Crowley Logistics expands reefer fleet to meet cold chain demands

Crowley Logistics expands fleet

Crowley Logistics has added 355 new refrigerated (reefer) cargo containers to its fleet to ensure equipment availability at origin for perishables moving through the cold chain.

These units are in addition to more than 500 new reefers received earlier in 2020. 

The new units, which are all 40-foot-long high cubes, are built to further demonstrate the company’s focus on offering customers the most reliable and efficient equipment in the Central America and Caribbean markets.

These units have wireless asset monitoring (WAM) technology, which provides continuous monitoring as the reefers transit from origin to destination, both at sea and over land, to ensure the integrity of the cold chain the entire time goods are moving.

Brett Bennett, senior vice president and general manager, Crowley Logistics, said, “We realize the importance of having the best refrigerated equipment in the right quantities – all strategically positioned to meet customers’ needs during peak perishables season and throughout the rest of the year.

“It is a priority for us to ensure we are meeting all their needs for reliable logistics services, including the highest level of available equipment.”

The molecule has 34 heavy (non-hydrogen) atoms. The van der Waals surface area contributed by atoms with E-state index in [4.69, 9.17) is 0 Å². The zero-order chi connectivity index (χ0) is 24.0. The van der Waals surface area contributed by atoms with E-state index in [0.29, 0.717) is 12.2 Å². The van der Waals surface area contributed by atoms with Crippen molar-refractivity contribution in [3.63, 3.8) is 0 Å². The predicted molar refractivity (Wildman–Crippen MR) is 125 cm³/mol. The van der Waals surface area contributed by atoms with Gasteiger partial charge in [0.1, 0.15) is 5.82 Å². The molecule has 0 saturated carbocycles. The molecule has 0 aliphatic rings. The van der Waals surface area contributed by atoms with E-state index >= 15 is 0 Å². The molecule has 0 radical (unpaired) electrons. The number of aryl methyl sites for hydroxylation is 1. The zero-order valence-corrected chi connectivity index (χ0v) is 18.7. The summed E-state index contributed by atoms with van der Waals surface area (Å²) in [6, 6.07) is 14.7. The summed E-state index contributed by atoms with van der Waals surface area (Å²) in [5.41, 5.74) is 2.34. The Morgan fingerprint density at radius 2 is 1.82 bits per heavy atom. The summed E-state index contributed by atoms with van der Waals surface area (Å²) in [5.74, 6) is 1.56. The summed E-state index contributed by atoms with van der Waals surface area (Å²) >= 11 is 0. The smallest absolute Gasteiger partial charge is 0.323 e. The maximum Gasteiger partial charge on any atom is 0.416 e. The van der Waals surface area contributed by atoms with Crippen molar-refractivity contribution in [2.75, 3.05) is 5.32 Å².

The 355 new containers arrived in Santo Tomas, Guatemala, last week and are already being used in support of Central America’s ongoing heavy northbound reefer season.

The new containers are equipped with environmentally friendly Star Cool refrigeration units, incorporating several changes to further boost efficiency and reliability. 

Additionally, the company expanded its on-terminal, perishables handling capabilities by constructing a new USDA inspection dock in Port Everglades earlier this year.

The $1.6 million dock has capacity for 80 reefer containers, more than double the previous size, to better serve perishable shippers moving fruits and vegetables into the U.S.

The dock also has individual, shoreside power plugs for each reefer, allowing for continuous temperature control, cutting cargo handling time and the need to move the container to a separate location for separate USDA inspections.

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